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# 6÷2(1+2)=?

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posted on May, 1 2011 @ 07:46 PM
The answer is 1.

posted on May, 1 2011 @ 07:49 PM
reply to post by windwaker

My bad...Google says the answer is 9.

posted on May, 1 2011 @ 08:17 PM
I think the issue arises from how people visualize the problem.

For instance.

Someone, when reading" 6÷2(1+2)=?" can misinterpret it to be : "6÷(2(1+2)=?" which is exactly what happened to me.

However,

When you visualize like this:

, it makes more sense (to me at least).
edit on 1-5-2011 by AxlJones because: (no reason given)

posted on May, 1 2011 @ 08:22 PM
If you are getting "9", it is because you are not using distributive law. The answer is 1.

posted on May, 1 2011 @ 08:46 PM
reply to post by Cuervo

You are using the distributive property incorrectly. See my previous posts.

posted on May, 1 2011 @ 08:55 PM
reply to post by Cuervo

Your exactly right you have to implement the distributive law!

THE DISTRIBUTIVE LAW
For all real numbers a, b, and c:
a(b+c)=ab+ac
The distributive law offers two different orders of operation that always give the same result:

The expression a(b+c) specifies this order:
add b to c; then multiply a by this sum.
The expression ab+ac specifies this order:
multiply a and b; multiply a and c; then add these results.
One effective visual way to understand the statement of the distributive law is to use areas (see below).

So 6/2(1+2) Lets break it down! 6 divided by 2(1+2)
then gives you 6 divided by (2+4)

Now we are left with 6 dived by 6= 1

posted on May, 1 2011 @ 09:00 PM

Originally posted by ASeeker343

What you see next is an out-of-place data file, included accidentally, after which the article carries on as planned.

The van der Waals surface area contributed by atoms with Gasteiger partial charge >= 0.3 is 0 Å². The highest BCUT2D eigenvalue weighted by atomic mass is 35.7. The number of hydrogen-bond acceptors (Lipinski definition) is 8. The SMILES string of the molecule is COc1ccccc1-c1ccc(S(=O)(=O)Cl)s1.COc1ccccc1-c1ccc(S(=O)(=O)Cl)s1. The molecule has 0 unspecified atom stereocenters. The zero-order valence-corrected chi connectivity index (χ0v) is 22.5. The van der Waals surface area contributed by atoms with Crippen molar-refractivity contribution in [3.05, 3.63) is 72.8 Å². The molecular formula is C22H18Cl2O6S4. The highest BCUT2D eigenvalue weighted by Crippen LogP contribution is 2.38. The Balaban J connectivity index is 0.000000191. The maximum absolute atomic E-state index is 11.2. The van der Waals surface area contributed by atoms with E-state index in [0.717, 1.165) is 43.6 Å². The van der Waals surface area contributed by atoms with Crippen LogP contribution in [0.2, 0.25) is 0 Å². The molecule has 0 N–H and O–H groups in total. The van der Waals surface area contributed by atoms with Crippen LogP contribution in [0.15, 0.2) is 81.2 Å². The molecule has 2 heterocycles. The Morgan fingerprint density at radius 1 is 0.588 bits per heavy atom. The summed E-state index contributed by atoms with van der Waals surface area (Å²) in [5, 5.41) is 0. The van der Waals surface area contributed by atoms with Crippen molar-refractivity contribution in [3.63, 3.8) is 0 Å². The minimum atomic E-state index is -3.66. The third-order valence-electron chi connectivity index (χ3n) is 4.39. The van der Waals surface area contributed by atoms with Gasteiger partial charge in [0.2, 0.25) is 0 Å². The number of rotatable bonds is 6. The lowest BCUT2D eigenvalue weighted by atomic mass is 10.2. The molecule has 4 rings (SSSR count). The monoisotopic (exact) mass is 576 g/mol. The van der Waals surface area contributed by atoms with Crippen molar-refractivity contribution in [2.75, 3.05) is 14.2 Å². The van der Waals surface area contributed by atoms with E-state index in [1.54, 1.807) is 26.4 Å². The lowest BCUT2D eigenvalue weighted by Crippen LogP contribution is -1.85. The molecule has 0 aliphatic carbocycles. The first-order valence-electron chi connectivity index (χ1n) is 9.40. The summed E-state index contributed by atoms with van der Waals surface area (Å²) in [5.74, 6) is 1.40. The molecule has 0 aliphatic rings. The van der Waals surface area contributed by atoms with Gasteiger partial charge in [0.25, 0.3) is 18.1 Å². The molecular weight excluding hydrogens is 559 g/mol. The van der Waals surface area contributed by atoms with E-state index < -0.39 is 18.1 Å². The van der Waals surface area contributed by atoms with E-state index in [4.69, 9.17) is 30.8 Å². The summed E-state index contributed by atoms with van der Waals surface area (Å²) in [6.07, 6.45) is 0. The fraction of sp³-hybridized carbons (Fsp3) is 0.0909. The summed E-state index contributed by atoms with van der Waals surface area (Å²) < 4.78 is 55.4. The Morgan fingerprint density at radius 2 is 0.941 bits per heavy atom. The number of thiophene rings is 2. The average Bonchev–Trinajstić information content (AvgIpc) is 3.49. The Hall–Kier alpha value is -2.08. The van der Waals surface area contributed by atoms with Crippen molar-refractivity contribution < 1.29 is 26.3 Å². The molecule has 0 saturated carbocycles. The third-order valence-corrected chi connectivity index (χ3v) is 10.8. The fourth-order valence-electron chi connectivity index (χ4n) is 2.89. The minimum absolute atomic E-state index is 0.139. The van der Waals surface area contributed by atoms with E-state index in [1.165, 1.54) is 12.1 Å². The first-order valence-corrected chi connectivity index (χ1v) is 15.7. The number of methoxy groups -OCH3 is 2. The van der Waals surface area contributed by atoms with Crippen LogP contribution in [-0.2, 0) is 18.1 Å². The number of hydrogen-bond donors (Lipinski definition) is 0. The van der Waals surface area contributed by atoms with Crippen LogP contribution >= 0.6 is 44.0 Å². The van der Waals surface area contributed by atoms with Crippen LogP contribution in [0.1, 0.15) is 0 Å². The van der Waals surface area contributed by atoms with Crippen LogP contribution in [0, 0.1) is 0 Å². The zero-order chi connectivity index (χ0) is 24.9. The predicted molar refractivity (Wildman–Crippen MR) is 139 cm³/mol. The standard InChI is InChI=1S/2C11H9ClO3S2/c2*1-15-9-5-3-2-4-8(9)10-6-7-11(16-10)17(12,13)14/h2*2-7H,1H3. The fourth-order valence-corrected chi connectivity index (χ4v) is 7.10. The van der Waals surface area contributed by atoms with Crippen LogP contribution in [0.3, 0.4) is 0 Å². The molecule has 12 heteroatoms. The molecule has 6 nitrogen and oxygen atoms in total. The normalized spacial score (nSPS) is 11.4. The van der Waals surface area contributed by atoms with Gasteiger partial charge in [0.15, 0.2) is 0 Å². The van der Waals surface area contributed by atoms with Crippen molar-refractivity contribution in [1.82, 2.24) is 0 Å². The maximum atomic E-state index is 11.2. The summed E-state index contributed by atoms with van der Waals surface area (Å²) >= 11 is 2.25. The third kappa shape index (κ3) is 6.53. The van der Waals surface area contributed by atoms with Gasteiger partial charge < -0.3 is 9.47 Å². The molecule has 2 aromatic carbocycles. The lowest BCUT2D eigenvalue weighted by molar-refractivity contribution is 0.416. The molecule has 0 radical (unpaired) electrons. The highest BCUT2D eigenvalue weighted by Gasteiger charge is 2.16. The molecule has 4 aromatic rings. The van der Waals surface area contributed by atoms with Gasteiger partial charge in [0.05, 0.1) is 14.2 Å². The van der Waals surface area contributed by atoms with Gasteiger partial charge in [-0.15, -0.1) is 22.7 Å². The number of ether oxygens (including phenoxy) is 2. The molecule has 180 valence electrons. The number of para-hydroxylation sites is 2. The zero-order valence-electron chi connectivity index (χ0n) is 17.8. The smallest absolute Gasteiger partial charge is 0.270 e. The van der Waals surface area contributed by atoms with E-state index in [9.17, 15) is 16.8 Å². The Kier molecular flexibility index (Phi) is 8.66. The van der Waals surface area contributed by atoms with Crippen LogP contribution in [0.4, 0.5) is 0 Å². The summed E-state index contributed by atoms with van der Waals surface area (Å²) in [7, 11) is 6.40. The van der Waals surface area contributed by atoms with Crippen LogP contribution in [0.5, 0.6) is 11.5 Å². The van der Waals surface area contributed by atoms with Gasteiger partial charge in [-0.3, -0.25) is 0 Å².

reply to post by Cuervo

You are using the distributive property incorrectly. See my previous posts.

Hmmm... I'm still standing by "1". I see what you are saying but I'm pretty sure that, resolved or not, you still need to use distributive law.

Then again, I always hated distributive law.

posted on May, 1 2011 @ 09:16 PM

Originally posted by lifeoflyman
reply to post by Cuervo

Your exactly right you have to implement the distributive law!

THE DISTRIBUTIVE LAW
For all real numbers a, b, and c:
a(b+c)=ab+ac
The distributive law offers two different orders of operation that always give the same result:

The expression a(b+c) specifies this order:
add b to c; then multiply a by this sum.
The expression ab+ac specifies this order:
multiply a and b; multiply a and c; then add these results.
One effective visual way to understand the statement of the distributive law is to use areas (see below).

So 6/2(1+2) Lets break it down! 6 divided by 2(1+2)
then gives you 6 divided by (2+4)

Now we are left with 6 dived by 6= 1

You got the distributive law correct there but you are implementing it wrong. a(b+c) >> 6÷2(1+2)

in this case its obvious what b and c are (b+c)=(1+2)

a however, is not soley 2. it is 6÷2

the distributive law does not state that you can just pull the two off away from the division sign and perform that operation first. 6÷2=3 which is equal to a in the algebraic example >> 3(1+2)=(3+6)=9

The issue that keeps arising is the parentheses. Because they are there does not mean the two is distributed before the division, it just specifies what is added.

posted on May, 1 2011 @ 09:19 PM

Originally posted by prolific
reply to post by Itop1

You wouldn't need Google if you knew that 2(3) is not distribution but its actually multiplication.

Heres an example:

edit on 1-5-2011 by prolific because: (no reason given)

This Exactly.

Good find!

posted on May, 1 2011 @ 09:37 PM

posted on May, 1 2011 @ 09:40 PM
reply to post by ASeeker343

6÷2(1+2)=

so according to the order of operations if you have 6*2÷3= You would do the multiplication first! According to your statement you say that since 2÷3 are together you can not break them apart there for that in of itself violates the orders of operation because you are multiplying only the 6 and the 2.

I think the problem is in how it is written. I would say that 6/2 and 6÷2 could be interpreted differently. as ÷ shows the action that is need to be done as / could be used for division or a fraction.

What if the problem was 6*2(1+2) what would be the first action you would take?

posted on May, 1 2011 @ 09:50 PM
The answer is clearly 1 no matter how you look at it. There is no difference in BEDMAS and PEMDAS, the order of similar level math operations, hence division and multiplication, doesn't matter. It also doesn't matter if you add or subtract first, as long as you perform both of those operations after the higher level operations of multiplication and division and exponents and brackets.